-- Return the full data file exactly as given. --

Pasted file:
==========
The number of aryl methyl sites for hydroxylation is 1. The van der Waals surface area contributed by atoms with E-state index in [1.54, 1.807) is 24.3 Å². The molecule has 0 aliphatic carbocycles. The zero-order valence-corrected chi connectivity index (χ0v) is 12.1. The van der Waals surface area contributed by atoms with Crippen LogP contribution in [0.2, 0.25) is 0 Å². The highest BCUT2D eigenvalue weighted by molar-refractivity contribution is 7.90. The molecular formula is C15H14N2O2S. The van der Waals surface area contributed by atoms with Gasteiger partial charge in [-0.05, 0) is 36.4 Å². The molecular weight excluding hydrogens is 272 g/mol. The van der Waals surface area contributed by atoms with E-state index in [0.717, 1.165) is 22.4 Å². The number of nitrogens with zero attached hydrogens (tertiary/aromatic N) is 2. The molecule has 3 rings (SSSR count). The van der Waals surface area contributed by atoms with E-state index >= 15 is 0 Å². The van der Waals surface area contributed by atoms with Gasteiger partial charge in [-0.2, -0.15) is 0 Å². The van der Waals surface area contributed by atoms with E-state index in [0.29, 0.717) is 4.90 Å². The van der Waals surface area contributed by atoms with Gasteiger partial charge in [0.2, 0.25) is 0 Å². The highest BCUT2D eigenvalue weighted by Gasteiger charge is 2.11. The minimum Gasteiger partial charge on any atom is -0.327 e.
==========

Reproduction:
The number of aryl methyl sites for hydroxylation is 1. The van der Waals surface area contributed by atoms with E-state index in [1.54, 1.807) is 24.3 Å². The molecule has 0 aliphatic carbocycles. The zero-order valence-corrected chi connectivity index (χ0v) is 12.1. The van der Waals surface area contributed by atoms with Crippen LogP contribution in [0.2, 0.25) is 0 Å². The highest BCUT2D eigenvalue weighted by molar-refractivity contribution is 7.90. The molecular formula is C15H14N2O2S. The van der Waals surface area contributed by atoms with Gasteiger partial charge in [-0.05, 0) is 36.4 Å². The molecular weight excluding hydrogens is 272 g/mol. The van der Waals surface area contributed by atoms with E-state index in [0.717, 1.165) is 22.4 Å². The number of nitrogens with zero attached hydrogens (tertiary/aromatic N) is 2. The molecule has 3 rings (SSSR count). The van der Waals surface area contributed by atoms with E-state index >= 15 is 0 Å². The van der Waals surface area contributed by atoms with Gasteiger partial charge in [-0.2, -0.15) is 0 Å². The van der Waals surface area contributed by atoms with E-state index in [0.29, 0.717) is 4.90 Å². The van der Waals surface area contributed by atoms with Gasteiger partial charge in [0.2, 0.25) is 0 Å². The highest BCUT2D eigenvalue weighted by Gasteiger charge is 2.11. The minimum Gasteiger partial charge on any atom is -0.327 e.